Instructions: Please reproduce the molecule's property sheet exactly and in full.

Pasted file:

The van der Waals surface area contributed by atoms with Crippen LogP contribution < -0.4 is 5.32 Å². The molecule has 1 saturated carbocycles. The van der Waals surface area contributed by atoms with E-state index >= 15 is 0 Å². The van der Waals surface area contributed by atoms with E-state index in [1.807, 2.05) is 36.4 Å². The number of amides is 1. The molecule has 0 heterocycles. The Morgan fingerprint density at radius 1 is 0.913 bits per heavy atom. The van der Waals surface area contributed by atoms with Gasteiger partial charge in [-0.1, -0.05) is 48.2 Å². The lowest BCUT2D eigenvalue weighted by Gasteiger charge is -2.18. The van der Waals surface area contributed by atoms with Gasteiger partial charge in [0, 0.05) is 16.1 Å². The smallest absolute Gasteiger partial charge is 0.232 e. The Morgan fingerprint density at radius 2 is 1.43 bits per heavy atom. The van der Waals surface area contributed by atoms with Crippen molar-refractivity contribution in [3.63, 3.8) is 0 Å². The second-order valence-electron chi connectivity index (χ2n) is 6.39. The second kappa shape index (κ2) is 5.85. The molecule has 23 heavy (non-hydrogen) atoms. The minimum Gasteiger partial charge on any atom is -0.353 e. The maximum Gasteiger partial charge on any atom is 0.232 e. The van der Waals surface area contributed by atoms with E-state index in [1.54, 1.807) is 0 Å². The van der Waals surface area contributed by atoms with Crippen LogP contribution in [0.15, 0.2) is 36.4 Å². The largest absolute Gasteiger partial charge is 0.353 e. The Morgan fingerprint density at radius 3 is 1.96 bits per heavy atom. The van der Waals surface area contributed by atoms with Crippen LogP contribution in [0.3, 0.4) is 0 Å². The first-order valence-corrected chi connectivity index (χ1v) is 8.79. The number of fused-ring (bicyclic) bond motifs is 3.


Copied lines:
The van der Waals surface area contributed by atoms with Crippen LogP contribution < -0.4 is 5.32 Å². The molecule has 1 saturated carbocycles. The van der Waals surface area contributed by atoms with E-state index >= 15 is 0 Å². The van der Waals surface area contributed by atoms with E-state index in [1.807, 2.05) is 36.4 Å². The number of amides is 1. The molecule has 0 heterocycles. The Morgan fingerprint density at radius 1 is 0.913 bits per heavy atom. The van der Waals surface area contributed by atoms with Gasteiger partial charge in [-0.1, -0.05) is 48.2 Å². The lowest BCUT2D eigenvalue weighted by Gasteiger charge is -2.18. The van der Waals surface area contributed by atoms with Gasteiger partial charge in [0, 0.05) is 16.1 Å². The smallest absolute Gasteiger partial charge is 0.232 e. The Morgan fingerprint density at radius 2 is 1.43 bits per heavy atom. The van der Waals surface area contributed by atoms with Crippen molar-refractivity contribution in [3.63, 3.8) is 0 Å². The second-order valence-electron chi connectivity index (χ2n) is 6.39. The second kappa shape index (κ2) is 5.85. The molecule has 23 heavy (non-hydrogen) atoms. The minimum Gasteiger partial charge on any atom is -0.353 e. The maximum Gasteiger partial charge on any atom is 0.232 e. The van der Waals surface area contributed by atoms with E-state index in [1.54, 1.807) is 0 Å². The van der Waals surface area contributed by atoms with Crippen LogP contribution in [0.15, 0.2) is 36.4 Å². The largest absolute Gasteiger partial charge is 0.353 e. The Morgan fingerprint density at radius 3 is 1.96 bits per heavy atom. The van der Waals surface area contributed by atoms with Crippen LogP contribution in [0.3, 0.4) is 0 Å². The first-order valence-corrected chi connectivity index (χ1v) is 8.79. The number of fused-ring (bicyclic) bond motifs is 3.